Enterprise AWS adoption

The challenges of AWS adoption to organisational structures, staffing, skills, processes & practices

As more enterprise scale businesses migrate their workloads to AWS, the size and complexity of the solutions they are trying to manage is growing. Businesses will face a set of new challenges, many that their current organisational structure, staffing, skills, processes and practices will not be set up to handle.

Steve Mactaggart

As more enterprise scale businesses migrate their workloads to AWS, the size and complexity of the solutions they are trying to manage is growing. Businesses will face a set of new challenges, many that their current organisational structure, staffing, skills, processes and practices will not be set up to handle.

Over time, these organisations have responded to their environments by creating structure focused on satisfying the inherent constraints and requirements of running their own infrastructure.

Within traditional environments, the lifecycle for infrastructure is measured in years. There is a constant need to manage risk across all aspects of designing, provisioning, building and running systems. This management requires teams of people who need to be trained, organised and motivated to keep those systems running, often 24hrs a day, against increasing demand from customers both internal and external.

With the broader acceptance of cloud computing, many large organisations are now evaluating a move towards cloud providers, but one of their biggest challenges remains redesigning their current structure, approach and mindset.

For many organisations considering cloud solutions (especially AWS) the initial focus is to: * reduce the expense and complexity of running a data centre * minimise the need to purchase and manage hardware through its lifecycle and * reduce the headcount required to install and maintain these systems.

For savvy organisations, a cloud can be considerably more. The challenge is to take full advantage of these newly flexible infrastructure and service arrangements. Movement towards cloud sytems needs to go further than simple lift-and-shift of physical components to cloud replacements-in-kind, and look not only to the IT systems currently in use, but a full review of the fundamental approach in place to develop and manage these systems.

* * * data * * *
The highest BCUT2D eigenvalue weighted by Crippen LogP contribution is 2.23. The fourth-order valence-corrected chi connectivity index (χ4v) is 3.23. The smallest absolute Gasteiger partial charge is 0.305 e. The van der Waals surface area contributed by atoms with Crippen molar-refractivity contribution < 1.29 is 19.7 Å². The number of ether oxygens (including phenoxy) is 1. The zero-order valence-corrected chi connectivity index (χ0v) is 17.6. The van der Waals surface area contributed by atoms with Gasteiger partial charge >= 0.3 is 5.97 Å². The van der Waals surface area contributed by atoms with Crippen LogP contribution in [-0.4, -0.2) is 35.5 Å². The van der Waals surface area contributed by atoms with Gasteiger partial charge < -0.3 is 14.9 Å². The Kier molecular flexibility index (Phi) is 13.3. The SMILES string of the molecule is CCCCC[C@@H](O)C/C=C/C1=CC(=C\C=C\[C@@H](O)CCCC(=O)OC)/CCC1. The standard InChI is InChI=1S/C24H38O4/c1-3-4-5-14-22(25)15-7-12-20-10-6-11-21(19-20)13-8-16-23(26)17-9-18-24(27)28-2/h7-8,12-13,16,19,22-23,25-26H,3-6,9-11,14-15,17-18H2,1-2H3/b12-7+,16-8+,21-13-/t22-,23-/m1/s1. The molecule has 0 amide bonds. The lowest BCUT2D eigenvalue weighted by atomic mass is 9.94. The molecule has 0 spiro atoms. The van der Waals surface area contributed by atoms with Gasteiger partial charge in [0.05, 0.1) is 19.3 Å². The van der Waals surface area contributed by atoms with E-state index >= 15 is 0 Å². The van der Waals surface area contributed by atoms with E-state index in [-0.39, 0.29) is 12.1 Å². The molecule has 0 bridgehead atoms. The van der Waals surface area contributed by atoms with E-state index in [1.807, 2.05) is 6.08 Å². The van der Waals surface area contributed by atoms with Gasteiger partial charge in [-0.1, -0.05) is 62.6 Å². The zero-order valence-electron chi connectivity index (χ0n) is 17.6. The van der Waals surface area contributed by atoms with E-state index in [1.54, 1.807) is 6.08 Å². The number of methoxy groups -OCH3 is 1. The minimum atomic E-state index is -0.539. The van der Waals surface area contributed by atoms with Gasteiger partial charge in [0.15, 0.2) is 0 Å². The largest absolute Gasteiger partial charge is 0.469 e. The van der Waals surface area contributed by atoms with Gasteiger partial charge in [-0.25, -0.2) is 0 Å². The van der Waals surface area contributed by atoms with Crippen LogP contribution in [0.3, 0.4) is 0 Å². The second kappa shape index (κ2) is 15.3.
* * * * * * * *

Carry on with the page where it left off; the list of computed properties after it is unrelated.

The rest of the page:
There are many aspects to cloud computing, and many words have already been written about how to unlock infrastructure for development or application teams to deliver value faster or easier.

In many enterprises, significant investment is made in specialist teams with sophisticated skills to ensure a consistent approach to managing infrastructure that cuts across many different departments. Teams are formed to manage complex networking requirements, ensure security risks are minimised and combined with teams focused on server and storage.

Successful delivery of a transition from large scale, on premise infrastructure to a cloud computing approach, requires a fundamental review and refactor of the way in which both these teams and their infrastructure are constructed, delivered, guided and retired.

The primary constraints of running your own datacenter are rooted in the physical world: the amount of storage you have, the number of CPUs available, power and cooling … all are key factors in providing infrastructure to deliver business value. In the cloud, though, you have significantly greater agility of infrastructure, and while there still are constraints the primary ones no longer reflect the need to manage a fleet of fixed capacity.

If the primary constraint of limited resources was the environment in which the organisation formed its teams, best practices, processes and culture, it goes without saying that when this constraint is elevated the teams, practices, process and culture all need to be reviewed.

Without reviewing their existing organsational structure, current processes and definitions of best practice, organisations who choose to transition to cloud based infrastructure will not be able to fully capitalise on all of the benefits.

For all organisations at the enterprise scale, the size and impact of this review will be challenging for even the most driven executive. The course change of the magnitude a move to cloud computing can have on IT departments needs to be well managed, to ensure the best possible outcome is achieved.

There have been many examples of adoption of cloud computing, most of which follow a similar approach.

  • Create a dedicated team that is focused on adopting a cloud-first approach,
  • Empower them to own the entire solution, from concept to execution,
  • Focus them on delivering a small number of production grade services,
  • Support them when they fail (they will),
  • Ensure that they test their assumptions, and communicate what they learn,
  • Provide them sufficient resourcing, training and support,
  • Ask them to challenge the current processes, assumptions and practices.

If you can successfully create an environment in which your current team structures, processes and approaches can be questioned and challenged in an open, honest and measured approach, you will be half way to identifying the path forward to cloud computing success.

By listening to the feedback from your teams, questioning what they find and assessing how you can adopt this feedback into your existing understanding, you will be better armed to structure your teams, approaches, skills and capabilities to manage the changing risks of a cloud migration.

If you are considering this path, and looking for an experienced partner to help you through the journey, please don’t hesitate to contact us!.

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